Ipoh’s Spankin’ New – Ayam Penyet, Lee’s Burger, & Jalan Datoh Noodle StallJanuary 10, 2010 | 11,393 views
A compilation of some of the new eateries in Ipoh, a special feature for those jaded palates (Read : those who had grown bored of the same old … same old … offerings).
RESTORAN AYAM PENYET – AP @ DE GARDEN MALL (HALAL)
The only time I have tried Ayam Penyet in Malaysia was my Waroeng Penyet experience at The Curve sometime ago. Ayam Penyet literally translate to ‘Flattened Chicken’, and no, before you go all smart-alec thinking ’bout that bad joke on why the chicken crossed the road (ahem), this is actually a traditional, Indonesian delight whereby the piece of chicken (a thigh, in this case) is marinated, then smashed with a wooden hammer-like apparatus, before deep-frying. Of course, one can argue about more efficient tenderizing method, for the chicken may turn out drier anyway, exposed to the rigorous process of deep-frying.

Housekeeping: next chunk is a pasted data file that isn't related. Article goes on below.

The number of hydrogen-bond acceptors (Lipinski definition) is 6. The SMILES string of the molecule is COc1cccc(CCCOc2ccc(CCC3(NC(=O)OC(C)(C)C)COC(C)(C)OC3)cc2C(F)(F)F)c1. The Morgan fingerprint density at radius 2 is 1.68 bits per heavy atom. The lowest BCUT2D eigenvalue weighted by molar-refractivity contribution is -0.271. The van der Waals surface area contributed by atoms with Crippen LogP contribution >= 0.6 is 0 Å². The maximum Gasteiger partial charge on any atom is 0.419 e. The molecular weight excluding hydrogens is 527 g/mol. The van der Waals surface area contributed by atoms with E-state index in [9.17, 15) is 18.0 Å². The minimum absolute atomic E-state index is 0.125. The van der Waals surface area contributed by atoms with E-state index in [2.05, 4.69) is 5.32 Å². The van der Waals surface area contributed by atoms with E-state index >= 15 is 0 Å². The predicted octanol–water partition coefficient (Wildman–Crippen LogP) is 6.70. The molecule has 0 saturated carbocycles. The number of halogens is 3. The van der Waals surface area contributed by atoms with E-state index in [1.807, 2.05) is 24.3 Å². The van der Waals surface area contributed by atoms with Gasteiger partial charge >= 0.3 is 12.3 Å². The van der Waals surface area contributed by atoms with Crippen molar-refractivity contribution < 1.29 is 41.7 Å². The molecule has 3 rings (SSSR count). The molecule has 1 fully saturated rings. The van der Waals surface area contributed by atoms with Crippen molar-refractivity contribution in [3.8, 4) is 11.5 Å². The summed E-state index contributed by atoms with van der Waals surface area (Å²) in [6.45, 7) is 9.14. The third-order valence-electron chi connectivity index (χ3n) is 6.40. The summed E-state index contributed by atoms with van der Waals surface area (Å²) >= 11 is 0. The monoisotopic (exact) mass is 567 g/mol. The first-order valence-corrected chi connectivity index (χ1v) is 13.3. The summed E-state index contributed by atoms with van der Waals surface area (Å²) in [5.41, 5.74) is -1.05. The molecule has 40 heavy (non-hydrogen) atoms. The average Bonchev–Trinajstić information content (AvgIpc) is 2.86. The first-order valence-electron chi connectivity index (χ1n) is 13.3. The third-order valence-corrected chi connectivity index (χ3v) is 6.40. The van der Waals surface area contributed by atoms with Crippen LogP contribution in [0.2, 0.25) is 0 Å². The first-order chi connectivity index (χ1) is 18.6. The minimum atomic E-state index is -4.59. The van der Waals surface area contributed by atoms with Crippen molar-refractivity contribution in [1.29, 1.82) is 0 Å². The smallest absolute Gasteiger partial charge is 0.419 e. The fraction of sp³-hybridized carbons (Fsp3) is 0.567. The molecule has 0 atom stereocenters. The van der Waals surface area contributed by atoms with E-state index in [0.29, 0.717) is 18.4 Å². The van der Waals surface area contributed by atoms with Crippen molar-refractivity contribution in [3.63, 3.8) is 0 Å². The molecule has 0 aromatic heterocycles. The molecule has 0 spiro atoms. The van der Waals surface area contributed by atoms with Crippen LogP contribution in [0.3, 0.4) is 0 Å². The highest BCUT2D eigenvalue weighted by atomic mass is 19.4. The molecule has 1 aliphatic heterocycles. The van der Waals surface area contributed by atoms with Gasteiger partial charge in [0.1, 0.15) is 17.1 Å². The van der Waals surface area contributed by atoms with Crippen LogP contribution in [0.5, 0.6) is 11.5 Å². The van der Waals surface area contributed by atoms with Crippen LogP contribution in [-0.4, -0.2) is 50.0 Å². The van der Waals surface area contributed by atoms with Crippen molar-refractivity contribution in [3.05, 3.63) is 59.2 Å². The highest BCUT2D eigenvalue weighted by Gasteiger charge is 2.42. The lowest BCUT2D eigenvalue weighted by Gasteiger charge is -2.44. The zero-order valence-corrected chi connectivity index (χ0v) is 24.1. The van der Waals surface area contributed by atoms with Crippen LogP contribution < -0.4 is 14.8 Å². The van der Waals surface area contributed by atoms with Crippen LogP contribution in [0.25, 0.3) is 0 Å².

But the authenticity lies in its preparation process, more than the ingredients themselves. Marinated lightly, with some herbs and spices, the piece of chicken did remind us of the average Ayam Goreng served at most Malay ‘warung’, topped with some crispy fritters and served with a dollop of spicy sambal on the side, with blanched kangkung (water convolvulus), fried beancurd (tofu) and and piece of ‘tempe‘ (a fermented soybean cake) to round up the set.